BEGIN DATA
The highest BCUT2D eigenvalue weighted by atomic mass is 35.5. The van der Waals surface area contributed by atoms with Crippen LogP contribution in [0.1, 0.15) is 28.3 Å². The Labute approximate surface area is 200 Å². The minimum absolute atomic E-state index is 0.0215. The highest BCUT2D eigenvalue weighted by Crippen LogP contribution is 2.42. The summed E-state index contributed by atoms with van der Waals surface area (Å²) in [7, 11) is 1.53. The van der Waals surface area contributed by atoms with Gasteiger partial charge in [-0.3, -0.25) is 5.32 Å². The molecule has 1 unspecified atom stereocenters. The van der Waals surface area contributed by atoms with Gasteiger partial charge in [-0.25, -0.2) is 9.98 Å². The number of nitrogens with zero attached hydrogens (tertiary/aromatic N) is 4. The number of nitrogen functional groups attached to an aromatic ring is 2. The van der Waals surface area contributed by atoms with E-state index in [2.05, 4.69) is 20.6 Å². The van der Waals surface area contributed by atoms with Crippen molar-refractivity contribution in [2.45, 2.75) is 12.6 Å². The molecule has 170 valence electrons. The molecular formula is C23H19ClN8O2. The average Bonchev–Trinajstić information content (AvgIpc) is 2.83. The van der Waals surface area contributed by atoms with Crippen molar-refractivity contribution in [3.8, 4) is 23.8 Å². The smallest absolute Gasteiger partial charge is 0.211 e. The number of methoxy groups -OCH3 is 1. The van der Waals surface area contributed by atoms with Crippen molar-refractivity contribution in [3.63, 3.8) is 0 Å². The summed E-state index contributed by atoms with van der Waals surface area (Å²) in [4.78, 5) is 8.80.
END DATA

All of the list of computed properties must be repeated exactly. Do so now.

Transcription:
The highest BCUT2D eigenvalue weighted by atomic mass is 35.5. The van der Waals surface area contributed by atoms with Crippen LogP contribution in [0.1, 0.15) is 28.3 Å². The Labute approximate surface area is 200 Å². The minimum absolute atomic E-state index is 0.0215. The highest BCUT2D eigenvalue weighted by Crippen LogP contribution is 2.42. The summed E-state index contributed by atoms with van der Waals surface area (Å²) in [7, 11) is 1.53. The van der Waals surface area contributed by atoms with Gasteiger partial charge in [-0.3, -0.25) is 5.32 Å². The molecule has 1 unspecified atom stereocenters. The van der Waals surface area contributed by atoms with Gasteiger partial charge in [-0.25, -0.2) is 9.98 Å². The number of nitrogens with zero attached hydrogens (tertiary/aromatic N) is 4. The number of nitrogen functional groups attached to an aromatic ring is 2. The van der Waals surface area contributed by atoms with E-state index in [2.05, 4.69) is 20.6 Å². The van der Waals surface area contributed by atoms with Crippen molar-refractivity contribution in [2.45, 2.75) is 12.6 Å². The molecule has 170 valence electrons. The molecular formula is C23H19ClN8O2. The average Bonchev–Trinajstić information content (AvgIpc) is 2.83. The van der Waals surface area contributed by atoms with Crippen molar-refractivity contribution in [3.8, 4) is 23.8 Å². The smallest absolute Gasteiger partial charge is 0.211 e. The number of methoxy groups -OCH3 is 1. The van der Waals surface area contributed by atoms with Crippen molar-refractivity contribution in [3.63, 3.8) is 0 Å². The summed E-state index contributed by atoms with van der Waals surface area (Å²) in [4.78, 5) is 8.80.